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Marian Plum

Marian Plum


    Marian Plums (Maprang) are an attractive, diminutive fruit that are about the size and shape of an egg. They grow to 2 to 5 centimeters in diameter and up to 6 centimeters in length. The outer skin is light green in color, deepening to a neon-like orange-yellow apricot hue when the fruit is mature. When cut open, the fruit releases a mango-like fragrance with a hint of turpentine. The inner flesh is a bright orange. It is jelly-like and soft and slightly fibrous. After the initial crisp bite, it bursts into the soft consistency of the aqueous flesh. Each fruit bears a large, edible but bitter seed that is a bright pink to purple in color. Depending on the variety, the flesh can be sour, sweet, or a mixture of sweet-tart flavors.

    Nutritional Value
    Marian Plum (Maprang) is an excellent source of vitamin C, fiber, and beta-carotene. The fruit also contains some calcium, iron, and phosphorous.

  • USES

    Mature Marian plums (Maprang) are eaten fresh out of hand. The skin may be removed, but it is acceptable, and easier, to eat the fruit with the skin. As a result, the fruit is rarely cut. The green, immature fruit that is quite sour may also be eaten raw with a mixture of salt, sugar, and pepper. They are also used in fruit salads known as rojak, and as a souring agent in cooked dishes like curries, where they are seen as a substitute for tamarind and sour lime. Marian plums (Maprang) are used in pickles, compotes, and sambals. Store Maprang mangoes in a loose bag in the refrigerator, where they will be good for up to 2 weeks.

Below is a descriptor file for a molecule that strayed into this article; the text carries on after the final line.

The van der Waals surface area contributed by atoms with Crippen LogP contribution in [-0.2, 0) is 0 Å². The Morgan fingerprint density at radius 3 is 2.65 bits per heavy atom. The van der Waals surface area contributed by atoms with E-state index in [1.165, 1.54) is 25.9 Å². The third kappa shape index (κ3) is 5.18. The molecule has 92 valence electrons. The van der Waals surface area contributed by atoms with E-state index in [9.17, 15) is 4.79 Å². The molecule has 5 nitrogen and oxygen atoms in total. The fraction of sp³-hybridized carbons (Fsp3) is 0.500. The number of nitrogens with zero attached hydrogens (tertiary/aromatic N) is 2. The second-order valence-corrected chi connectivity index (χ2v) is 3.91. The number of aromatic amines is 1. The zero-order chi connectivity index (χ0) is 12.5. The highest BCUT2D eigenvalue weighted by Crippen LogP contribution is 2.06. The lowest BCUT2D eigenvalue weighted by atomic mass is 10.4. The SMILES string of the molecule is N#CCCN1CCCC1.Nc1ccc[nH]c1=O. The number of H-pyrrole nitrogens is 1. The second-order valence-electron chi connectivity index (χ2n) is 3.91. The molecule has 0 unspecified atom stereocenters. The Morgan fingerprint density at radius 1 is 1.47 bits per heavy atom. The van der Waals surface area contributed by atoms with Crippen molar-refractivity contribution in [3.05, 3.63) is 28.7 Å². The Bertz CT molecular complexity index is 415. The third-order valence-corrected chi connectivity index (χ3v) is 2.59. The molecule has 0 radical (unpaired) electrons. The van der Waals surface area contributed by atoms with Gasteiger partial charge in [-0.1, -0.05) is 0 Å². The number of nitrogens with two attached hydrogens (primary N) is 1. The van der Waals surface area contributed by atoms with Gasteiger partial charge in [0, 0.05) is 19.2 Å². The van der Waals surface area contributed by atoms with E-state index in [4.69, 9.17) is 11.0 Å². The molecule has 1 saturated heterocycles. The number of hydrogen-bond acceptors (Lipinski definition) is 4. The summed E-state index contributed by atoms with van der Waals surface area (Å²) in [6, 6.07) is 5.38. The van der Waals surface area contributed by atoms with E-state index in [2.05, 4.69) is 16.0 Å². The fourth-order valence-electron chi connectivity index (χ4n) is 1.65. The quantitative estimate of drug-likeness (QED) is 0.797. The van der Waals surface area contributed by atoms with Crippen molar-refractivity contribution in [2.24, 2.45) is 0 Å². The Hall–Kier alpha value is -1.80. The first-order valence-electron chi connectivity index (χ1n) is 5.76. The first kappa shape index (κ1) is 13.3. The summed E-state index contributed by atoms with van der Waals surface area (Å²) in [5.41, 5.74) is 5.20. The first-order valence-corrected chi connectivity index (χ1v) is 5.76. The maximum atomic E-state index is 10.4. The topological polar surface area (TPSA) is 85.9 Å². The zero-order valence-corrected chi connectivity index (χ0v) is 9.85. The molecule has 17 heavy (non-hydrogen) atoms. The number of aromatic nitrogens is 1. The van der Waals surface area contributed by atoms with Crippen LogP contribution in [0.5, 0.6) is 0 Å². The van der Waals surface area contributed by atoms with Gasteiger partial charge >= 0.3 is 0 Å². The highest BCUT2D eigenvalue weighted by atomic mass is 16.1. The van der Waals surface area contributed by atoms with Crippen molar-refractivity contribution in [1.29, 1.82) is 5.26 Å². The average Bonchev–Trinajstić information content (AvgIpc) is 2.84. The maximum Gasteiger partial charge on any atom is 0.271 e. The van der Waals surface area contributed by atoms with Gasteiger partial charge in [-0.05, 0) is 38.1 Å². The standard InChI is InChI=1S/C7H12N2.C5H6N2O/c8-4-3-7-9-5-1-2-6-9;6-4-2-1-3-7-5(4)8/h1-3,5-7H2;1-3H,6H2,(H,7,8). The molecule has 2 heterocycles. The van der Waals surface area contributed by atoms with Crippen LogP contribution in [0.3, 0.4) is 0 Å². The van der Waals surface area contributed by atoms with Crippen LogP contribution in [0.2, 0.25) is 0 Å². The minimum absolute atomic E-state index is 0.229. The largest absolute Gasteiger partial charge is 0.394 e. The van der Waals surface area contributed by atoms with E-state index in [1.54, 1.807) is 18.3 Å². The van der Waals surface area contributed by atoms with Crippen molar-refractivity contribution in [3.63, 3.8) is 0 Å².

Marian plums (Maprang) have varying availability in select regions of Southeast Asia, with a peak season in the late spring through summer.

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